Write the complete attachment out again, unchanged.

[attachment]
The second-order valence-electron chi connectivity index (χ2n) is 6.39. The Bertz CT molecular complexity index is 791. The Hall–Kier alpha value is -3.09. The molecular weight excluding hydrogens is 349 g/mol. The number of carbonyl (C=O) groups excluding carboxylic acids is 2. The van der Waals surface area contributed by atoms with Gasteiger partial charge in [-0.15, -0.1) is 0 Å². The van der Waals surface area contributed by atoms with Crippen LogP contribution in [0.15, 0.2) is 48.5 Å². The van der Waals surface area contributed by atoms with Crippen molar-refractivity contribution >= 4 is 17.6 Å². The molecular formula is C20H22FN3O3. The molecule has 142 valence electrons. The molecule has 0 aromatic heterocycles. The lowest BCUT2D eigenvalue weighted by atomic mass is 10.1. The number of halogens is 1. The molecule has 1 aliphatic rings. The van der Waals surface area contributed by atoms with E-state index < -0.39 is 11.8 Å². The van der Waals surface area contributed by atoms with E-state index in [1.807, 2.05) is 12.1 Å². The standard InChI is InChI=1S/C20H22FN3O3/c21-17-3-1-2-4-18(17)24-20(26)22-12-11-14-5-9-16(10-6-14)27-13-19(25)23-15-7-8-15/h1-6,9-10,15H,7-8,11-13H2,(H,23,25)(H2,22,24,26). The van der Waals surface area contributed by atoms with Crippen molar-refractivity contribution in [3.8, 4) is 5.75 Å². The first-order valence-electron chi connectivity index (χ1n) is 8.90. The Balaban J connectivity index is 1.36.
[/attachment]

The second-order valence-electron chi connectivity index (χ2n) is 6.39. The Bertz CT molecular complexity index is 791. The Hall–Kier alpha value is -3.09. The molecular weight excluding hydrogens is 349 g/mol. The number of carbonyl (C=O) groups excluding carboxylic acids is 2. The van der Waals surface area contributed by atoms with Gasteiger partial charge in [-0.15, -0.1) is 0 Å². The van der Waals surface area contributed by atoms with Crippen LogP contribution in [0.15, 0.2) is 48.5 Å². The van der Waals surface area contributed by atoms with Crippen molar-refractivity contribution >= 4 is 17.6 Å². The molecular formula is C20H22FN3O3. The molecule has 142 valence electrons. The molecule has 0 aromatic heterocycles. The lowest BCUT2D eigenvalue weighted by atomic mass is 10.1. The number of halogens is 1. The molecule has 1 aliphatic rings. The van der Waals surface area contributed by atoms with E-state index < -0.39 is 11.8 Å². The van der Waals surface area contributed by atoms with E-state index in [1.807, 2.05) is 12.1 Å². The standard InChI is InChI=1S/C20H22FN3O3/c21-17-3-1-2-4-18(17)24-20(26)22-12-11-14-5-9-16(10-6-14)27-13-19(25)23-15-7-8-15/h1-6,9-10,15H,7-8,11-13H2,(H,23,25)(H2,22,24,26). The van der Waals surface area contributed by atoms with Crippen molar-refractivity contribution in [3.8, 4) is 5.75 Å². The first-order valence-electron chi connectivity index (χ1n) is 8.90. The Balaban J connectivity index is 1.36.